CRYBA4chr22-27018586F429-D7_F AGAGTGGGGCTCAGAGTCAAR429-D7_R GGTCAACTTTGGGAACCAGA
EPHA2chr1-16455928F386-F1_F CAAAGAGAGGAGCATTGAGGGR386-F1_R AGGTTAGGGAGCAGCAGGTG
PAX6chr11-31824384F411-F3_F CAGTAAGAAATGAAGAGAGGGCGR411-F3_R GATGAGGATGCATTGTGGTTG

[i] Chr, chromosome; CRYBA4, β-crystallin A4; EPHA2, EPH receptor 2; MYH9, myosin heavy chain 9; PAX6, paired box 6; RPGRIP1, RPGR-interacting protein 1; WFS1, wolframin.

Bioinformatics analysis

Based on the results obtained from the mutation analysis, several bioinformatics analyses were performed. The potential effects of an amino acid substitution on the structure and function of a protein were predicted using Protein Variation Effect Analyzer (PROVEAN v1.1.3; http://provean.jcvi.org/index.php) (11) Sorting intolerant from tolerant (SIFT; http://sift.bii.a-star.edu.sg/) (12), Mutation Taster (http://www.mutationtaster.org) (13), Polymorphism and Phenotyping version 2 (PolyPhen-2; http://genetics.bwh.harvard.edu/pph2/) (14) and Swiss model (https://swissmodel.expasy.org) (15).

Results

Clinical features

Analysis of the family history and medical history indicated that none of the patients had any other systemic diseases that may be associated with the development of cataracts or ophthalmic diseases. In the present study, 27 patients with ADCC (25 alive) in 6 Chinese families were identified, including 9 males and 18 females (16 alive). Their slit lamp examination images are presented in Fig. 2. Among these patients, opacified lens was observed at a young age in certain subjects, including patients in families 2, 4, 5 and 6. The youngest patient of the 6 families was 3 months old. The parents observed an opacified lens for the first time when the patient was 2 months old. The non-transparent area quickly progressed in the past 2 months and eventually, the whole lens was opacified (Fig. 2G); patients in families 1 and 3 gradually developed symptoms of ADCC after 11 years of age.

Of note, the proband of family 1 and their mother (suffering from ADCC) presented with a dissimilar clinical feature that affected her visual acuity in a different manner (Table II). The proband of family 1 was a 13-year-old female with irregular nuclear cataracts in the bilateral eyes (Fig. 2A) and her visual acuity was 20/200 OU. However, her mother with the same mutation in the MYH9 gene only presented with mild symptoms of ADCC; spot-like opacity was observed in the peripheral area of the lens (Fig. 2B), which resulted in a slight reduction in visual acuity (20/25 OU).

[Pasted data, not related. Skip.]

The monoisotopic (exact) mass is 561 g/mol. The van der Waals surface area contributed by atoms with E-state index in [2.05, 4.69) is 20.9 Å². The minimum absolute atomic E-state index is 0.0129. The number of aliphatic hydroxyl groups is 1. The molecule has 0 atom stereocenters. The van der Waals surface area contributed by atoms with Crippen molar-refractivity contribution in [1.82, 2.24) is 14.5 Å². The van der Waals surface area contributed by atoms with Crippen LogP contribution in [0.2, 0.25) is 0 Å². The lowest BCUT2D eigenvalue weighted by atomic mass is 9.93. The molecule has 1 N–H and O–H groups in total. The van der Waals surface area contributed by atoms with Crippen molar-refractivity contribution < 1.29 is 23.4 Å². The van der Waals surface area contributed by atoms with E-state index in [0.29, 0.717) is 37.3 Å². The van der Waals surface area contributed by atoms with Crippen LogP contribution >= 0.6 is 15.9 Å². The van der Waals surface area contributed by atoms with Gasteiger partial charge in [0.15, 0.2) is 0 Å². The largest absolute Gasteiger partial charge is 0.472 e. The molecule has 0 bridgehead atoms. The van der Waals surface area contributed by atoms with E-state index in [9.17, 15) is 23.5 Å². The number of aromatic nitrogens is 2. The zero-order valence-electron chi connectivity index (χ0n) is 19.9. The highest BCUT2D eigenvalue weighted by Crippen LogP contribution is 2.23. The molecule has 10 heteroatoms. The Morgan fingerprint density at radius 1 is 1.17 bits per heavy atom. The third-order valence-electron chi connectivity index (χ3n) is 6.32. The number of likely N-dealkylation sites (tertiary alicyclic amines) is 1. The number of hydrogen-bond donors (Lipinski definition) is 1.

Table II.

Clinical features of selected patients.

Table II.

Clinical features of selected patients.

Family numberAffected individualGenderAgeVisual acuityPhenotype
1III-1Female13 y20/200Nuclear cataract
1II-2Female35 y20/25Spot-like cataract in the peripheral area of the lens
2IV-7Female3 mNot determinedIrregular spot-like cataract in the middle of the lens
3IV-1Male14 y20/40Two round-shaped opacifications in the middle of the lens
4III-4Female22 y20/200Irregular nuclear cataract
4II-3Male53 y20/200Irregular nuclear cataract
5III-2Female4 mNot determinedExtensive opacification of the lens
6III-2Female23 y20/100Round-shaped opacification in the middle of the lens

[i] y, years; m, months.

Mutation screening and bioinformatics analysis

High-throughput screening of the blood samples of all of the probands was performed in the present study. Compared with the normal gene sequences, each proband had >3,000 nucleotide alterations in hereditary eye disease-associated genes. Few of these nucleotide alterations did not result in changes in the amino acid sequence or were not in accordance with the hereditary model of ADCC; thus, these alterations were excluded. Only the genes known to be associated with ADCC were selected. Among them, variants in MYH9, RPGRRIP1, WFS1, EPHA2 and PAX6 of the probands were indicated to be potentially pathogenic. Sanger sequencing was performed with the blood samples of other individuals in the families. The results revealed that heterozygous MYH9 c.4150G>C, CRYBA4 c.169T>C, RPGRIP1 c.2669G>A, WFS1 c.1235T>C, CRYBA4 c.26C>T, EPHA2 c.2663+1G>A and PAX6 c.11-2A>G mutations were only detected in affected individuals. These mutations were not detected in the 100 controls and were considered to be associated with ADCC (Fig. 3). The evolutionary conservation results of these genes were also shown in Fig. 4.

A novel damaging missense mutation: MYH9 c.4150G>C

The mutation c.4150G>C in MYH9 was identified in family 1 (Fig. 3A). This missense mutation led to an amino acid substitution from glutamate to glutamine at codon 1,384 (p.E1384Q) in MYH9.